Former President Donald Trump has unveiled a sweeping immigration plan for a potential second term in 2024, promising to deport millions of undocumented immigrants, end birthright citizenship, and deny entry to legal immigrants based on their ideological beliefs. [Source]
Trump outlined his vision for a “secure and prosperous” America. He argued that his plan would protect the nation from “criminals, terrorists, drug smugglers, and Marxists,” aiming to “destroy our way of life.”
The proposal features a series of unprecedented measures designed to drastically reduce both legal and illegal immigration to the U.S. and bolster enforcement and border security.
Trump intends to mobilize the National Guard and other federal agencies for a “massive deportation blitz,” targeting the estimated 11 million undocumented immigrants in the U.S. and those with final removal orders from immigration courts. He plans to prioritize the deportation of gang members, smugglers, and other criminals, invoking a seldom-referenced section of the 1798 Alien and Sedition Acts that permits the president to expel any foreigner considered “dangerous to the peace and safety of the United States.” [Source]
End Birthright Citizenship
Trump aims to issue an executive order to terminate the practice of automatically granting citizenship to children born in the U.S. to undocumented parents—a right established in the 14th Amendment of the Constitution. He believes this policy acts as a magnet for illegal immigration and results in “anchor babies” who can later sponsor their relatives for legal status. He is prepared to challenge any legal objections from the Supreme Court, which has previously upheld birthright citizenship. [Source]
Trump plans to enforce a long-standing, albeit infrequently applied, law barring communists from entering the U.S. He proposes broadening this to exclude individuals with “Marxist” beliefs deemed incompatible with American values. All potential immigrants, refugees, and visitors would undergo “extreme vetting” and must pass an ideological assessment before admission. This, he claims, will thwart the entry of “radical leftists” wishing to “impose socialism” on the U.S.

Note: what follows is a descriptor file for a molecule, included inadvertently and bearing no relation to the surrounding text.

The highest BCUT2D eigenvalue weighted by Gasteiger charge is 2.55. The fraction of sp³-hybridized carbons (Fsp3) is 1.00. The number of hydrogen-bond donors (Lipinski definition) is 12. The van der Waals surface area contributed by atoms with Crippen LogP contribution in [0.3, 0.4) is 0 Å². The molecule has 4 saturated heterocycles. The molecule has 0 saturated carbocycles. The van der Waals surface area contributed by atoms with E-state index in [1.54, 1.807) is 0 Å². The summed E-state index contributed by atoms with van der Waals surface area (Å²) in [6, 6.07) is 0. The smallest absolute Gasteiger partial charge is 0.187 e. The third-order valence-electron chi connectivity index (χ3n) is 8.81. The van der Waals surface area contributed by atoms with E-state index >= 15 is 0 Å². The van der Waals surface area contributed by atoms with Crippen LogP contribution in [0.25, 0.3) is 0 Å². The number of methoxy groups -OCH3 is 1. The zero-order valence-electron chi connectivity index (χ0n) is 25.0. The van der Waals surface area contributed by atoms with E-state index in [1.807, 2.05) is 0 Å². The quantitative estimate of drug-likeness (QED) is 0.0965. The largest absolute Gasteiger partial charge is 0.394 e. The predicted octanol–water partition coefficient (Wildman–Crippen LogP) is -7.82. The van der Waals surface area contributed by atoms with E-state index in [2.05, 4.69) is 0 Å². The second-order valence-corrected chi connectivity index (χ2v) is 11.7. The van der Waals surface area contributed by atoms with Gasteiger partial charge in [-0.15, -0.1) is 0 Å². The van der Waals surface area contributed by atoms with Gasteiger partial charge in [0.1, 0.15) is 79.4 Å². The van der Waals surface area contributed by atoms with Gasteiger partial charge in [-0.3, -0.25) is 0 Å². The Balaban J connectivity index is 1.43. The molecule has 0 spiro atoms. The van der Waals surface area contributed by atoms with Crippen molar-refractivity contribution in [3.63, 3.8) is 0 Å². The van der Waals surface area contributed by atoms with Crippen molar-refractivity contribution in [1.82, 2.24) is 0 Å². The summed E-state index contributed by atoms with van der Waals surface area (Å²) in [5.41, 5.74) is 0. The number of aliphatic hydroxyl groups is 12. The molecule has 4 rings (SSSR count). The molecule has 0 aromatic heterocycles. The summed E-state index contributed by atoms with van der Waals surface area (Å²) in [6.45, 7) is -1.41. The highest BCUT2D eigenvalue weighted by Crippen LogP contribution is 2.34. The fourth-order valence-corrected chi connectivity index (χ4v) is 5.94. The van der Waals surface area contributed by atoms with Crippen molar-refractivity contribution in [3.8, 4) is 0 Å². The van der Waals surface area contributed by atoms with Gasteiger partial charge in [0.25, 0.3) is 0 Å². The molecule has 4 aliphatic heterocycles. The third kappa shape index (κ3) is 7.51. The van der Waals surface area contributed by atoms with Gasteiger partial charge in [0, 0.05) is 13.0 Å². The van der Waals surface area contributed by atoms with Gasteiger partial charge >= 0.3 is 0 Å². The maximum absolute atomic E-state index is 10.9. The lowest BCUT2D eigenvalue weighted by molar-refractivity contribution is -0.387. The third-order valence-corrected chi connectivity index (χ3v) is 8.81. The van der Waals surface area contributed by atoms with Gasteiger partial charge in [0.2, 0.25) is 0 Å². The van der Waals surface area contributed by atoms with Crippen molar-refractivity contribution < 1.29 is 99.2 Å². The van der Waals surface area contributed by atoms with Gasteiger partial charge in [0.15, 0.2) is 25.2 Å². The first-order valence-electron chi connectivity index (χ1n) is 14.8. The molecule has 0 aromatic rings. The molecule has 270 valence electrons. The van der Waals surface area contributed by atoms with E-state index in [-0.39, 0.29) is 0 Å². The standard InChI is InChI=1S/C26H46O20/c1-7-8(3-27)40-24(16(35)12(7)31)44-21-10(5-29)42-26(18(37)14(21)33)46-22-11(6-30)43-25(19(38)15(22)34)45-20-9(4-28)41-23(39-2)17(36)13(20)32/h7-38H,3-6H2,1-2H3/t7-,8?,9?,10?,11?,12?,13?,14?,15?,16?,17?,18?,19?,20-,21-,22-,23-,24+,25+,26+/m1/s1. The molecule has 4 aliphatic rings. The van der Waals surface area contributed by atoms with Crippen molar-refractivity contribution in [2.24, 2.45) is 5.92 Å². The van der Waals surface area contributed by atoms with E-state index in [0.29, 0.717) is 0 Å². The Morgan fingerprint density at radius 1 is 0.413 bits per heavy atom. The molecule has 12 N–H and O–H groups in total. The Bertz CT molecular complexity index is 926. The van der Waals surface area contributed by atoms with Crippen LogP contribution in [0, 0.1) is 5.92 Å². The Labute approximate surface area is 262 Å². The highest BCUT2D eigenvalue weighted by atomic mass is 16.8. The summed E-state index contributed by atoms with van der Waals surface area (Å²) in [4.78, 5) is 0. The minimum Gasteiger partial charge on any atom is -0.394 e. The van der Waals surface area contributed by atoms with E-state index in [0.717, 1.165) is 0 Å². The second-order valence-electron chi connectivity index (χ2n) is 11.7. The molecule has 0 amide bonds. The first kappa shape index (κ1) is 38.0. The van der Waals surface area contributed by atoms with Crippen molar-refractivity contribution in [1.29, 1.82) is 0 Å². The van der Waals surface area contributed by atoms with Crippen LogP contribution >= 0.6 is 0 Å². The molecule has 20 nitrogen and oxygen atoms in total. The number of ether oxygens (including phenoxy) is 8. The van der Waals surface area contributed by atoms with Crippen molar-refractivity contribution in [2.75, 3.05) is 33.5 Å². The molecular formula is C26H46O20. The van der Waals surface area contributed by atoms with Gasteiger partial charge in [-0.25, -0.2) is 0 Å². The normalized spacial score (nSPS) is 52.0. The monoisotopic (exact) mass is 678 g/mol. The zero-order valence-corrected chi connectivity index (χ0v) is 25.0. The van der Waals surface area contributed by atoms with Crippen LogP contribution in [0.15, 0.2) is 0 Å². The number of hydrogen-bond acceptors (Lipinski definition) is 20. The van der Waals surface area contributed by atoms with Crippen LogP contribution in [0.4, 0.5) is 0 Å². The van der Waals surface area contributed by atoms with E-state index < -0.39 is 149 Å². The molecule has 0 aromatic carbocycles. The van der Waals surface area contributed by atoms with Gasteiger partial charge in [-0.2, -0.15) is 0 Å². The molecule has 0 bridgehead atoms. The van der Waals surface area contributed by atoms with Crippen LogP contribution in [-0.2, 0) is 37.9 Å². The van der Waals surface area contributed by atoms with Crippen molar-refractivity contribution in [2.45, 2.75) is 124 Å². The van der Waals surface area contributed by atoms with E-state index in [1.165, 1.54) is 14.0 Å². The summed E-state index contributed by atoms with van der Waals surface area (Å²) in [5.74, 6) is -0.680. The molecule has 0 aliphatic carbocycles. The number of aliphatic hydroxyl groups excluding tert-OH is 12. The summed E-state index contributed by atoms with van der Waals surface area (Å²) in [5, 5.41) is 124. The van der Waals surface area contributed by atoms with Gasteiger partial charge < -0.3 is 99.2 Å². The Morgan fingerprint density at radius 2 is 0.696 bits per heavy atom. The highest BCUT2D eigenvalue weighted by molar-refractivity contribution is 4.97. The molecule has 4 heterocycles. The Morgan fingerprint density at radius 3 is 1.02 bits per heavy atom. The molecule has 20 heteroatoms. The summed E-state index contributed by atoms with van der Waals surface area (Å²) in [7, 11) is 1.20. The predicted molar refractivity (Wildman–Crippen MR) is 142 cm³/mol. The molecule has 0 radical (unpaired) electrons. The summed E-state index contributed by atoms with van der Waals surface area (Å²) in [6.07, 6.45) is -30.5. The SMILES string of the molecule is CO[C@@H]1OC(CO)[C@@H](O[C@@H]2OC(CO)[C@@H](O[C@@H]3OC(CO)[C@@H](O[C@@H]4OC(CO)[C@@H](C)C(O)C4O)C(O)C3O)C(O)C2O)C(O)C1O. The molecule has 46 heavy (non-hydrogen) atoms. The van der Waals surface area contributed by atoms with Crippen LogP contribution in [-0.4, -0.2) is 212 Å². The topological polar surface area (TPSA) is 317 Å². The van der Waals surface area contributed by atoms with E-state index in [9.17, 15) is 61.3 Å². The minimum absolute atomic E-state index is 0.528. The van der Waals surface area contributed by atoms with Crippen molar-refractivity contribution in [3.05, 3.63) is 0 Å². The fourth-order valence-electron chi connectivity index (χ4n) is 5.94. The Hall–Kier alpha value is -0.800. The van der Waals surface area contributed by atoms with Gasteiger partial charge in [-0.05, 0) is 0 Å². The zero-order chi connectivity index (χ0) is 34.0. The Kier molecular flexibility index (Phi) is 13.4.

Trump remains committed to completing the wall along the U.S.-Mexico border, initiated during his first term but halted by President Joe Biden. He plans to allocate funds from the Department of Defense and other avenues to construct the outstanding 1,500 miles of barrier, in addition to extending Texas’ disputed floating barriers in the Rio Grande. He also wishes to reintroduce policies that limit asylum, necessitate migrants to stay in Mexico pending their hearings, and compel Mexico and other nations to receive deported citizens.
Many have criticized Trump’s proposal, including immigration advocates, human rights organizations, and legal experts, denouncing it as “extreme,” “unconstitutional,” and “inhumane.”
Angela Kelley, a distinguished former immigration official from the Biden administration, described Trump’s plan as a “nightmare scenario” that would “terrorize” immigrants and undercut American principles and interests. Kelley criticized Trump’s proposal as rooted in “fear-mongering,” “xenophobia,” and “falsehoods,” anticipating strong legal opposition and public disapproval.
She argued that Biden’s approach to immigration, focusing on the underlying reasons for migration, broadening legal avenues, overhauling the asylum system, investing in border facilities and technology, and offering a pathway to citizenship for qualifying undocumented immigrants, was more equitable, compassionate, and efficient.
While they confront legal and operational challenges, Trump’s immigration suggestions have gained support from the Republican presidential contenders who are nearest to him in the polls. Both Florida Governor Ron DeSantis and Vivek Ramaswamy have committed to executing large-scale deportations and terminating birthright citizenship.
GOP candidates are united in opposing the acceptance of Palestinian refugees in the U.S.